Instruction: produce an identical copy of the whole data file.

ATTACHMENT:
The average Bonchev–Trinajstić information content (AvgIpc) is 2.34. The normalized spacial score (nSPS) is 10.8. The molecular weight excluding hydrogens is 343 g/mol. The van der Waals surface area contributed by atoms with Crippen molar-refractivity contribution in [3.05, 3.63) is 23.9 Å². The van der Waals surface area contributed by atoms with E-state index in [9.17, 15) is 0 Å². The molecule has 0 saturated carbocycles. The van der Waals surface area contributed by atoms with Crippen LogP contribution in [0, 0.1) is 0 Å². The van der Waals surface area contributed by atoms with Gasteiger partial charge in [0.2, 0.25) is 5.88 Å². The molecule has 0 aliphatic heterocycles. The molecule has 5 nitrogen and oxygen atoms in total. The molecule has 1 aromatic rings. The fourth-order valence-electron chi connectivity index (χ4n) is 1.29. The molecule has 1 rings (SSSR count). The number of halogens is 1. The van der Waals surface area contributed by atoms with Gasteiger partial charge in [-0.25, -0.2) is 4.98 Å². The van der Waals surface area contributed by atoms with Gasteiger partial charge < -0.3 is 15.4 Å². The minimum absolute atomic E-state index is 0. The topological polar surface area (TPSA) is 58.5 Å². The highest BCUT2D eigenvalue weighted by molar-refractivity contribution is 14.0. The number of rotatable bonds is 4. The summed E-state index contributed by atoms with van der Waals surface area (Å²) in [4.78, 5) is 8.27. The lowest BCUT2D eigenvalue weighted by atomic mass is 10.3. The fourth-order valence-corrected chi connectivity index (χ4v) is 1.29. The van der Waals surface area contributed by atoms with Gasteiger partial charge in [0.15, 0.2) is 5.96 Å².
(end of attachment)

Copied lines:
The average Bonchev–Trinajstić information content (AvgIpc) is 2.34. The normalized spacial score (nSPS) is 10.8. The molecular weight excluding hydrogens is 343 g/mol. The van der Waals surface area contributed by atoms with Crippen molar-refractivity contribution in [3.05, 3.63) is 23.9 Å². The van der Waals surface area contributed by atoms with E-state index in [9.17, 15) is 0 Å². The molecule has 0 saturated carbocycles. The van der Waals surface area contributed by atoms with Crippen LogP contribution in [0, 0.1) is 0 Å². The van der Waals surface area contributed by atoms with Gasteiger partial charge in [0.2, 0.25) is 5.88 Å². The molecule has 0 aliphatic heterocycles. The molecule has 5 nitrogen and oxygen atoms in total. The molecule has 1 aromatic rings. The fourth-order valence-electron chi connectivity index (χ4n) is 1.29. The molecule has 1 rings (SSSR count). The number of halogens is 1. The van der Waals surface area contributed by atoms with Gasteiger partial charge in [-0.25, -0.2) is 4.98 Å². The van der Waals surface area contributed by atoms with Gasteiger partial charge < -0.3 is 15.4 Å². The minimum absolute atomic E-state index is 0. The topological polar surface area (TPSA) is 58.5 Å². The highest BCUT2D eigenvalue weighted by molar-refractivity contribution is 14.0. The number of rotatable bonds is 4. The summed E-state index contributed by atoms with van der Waals surface area (Å²) in [4.78, 5) is 8.27. The lowest BCUT2D eigenvalue weighted by atomic mass is 10.3. The fourth-order valence-corrected chi connectivity index (χ4v) is 1.29. The van der Waals surface area contributed by atoms with Gasteiger partial charge in [0.15, 0.2) is 5.96 Å².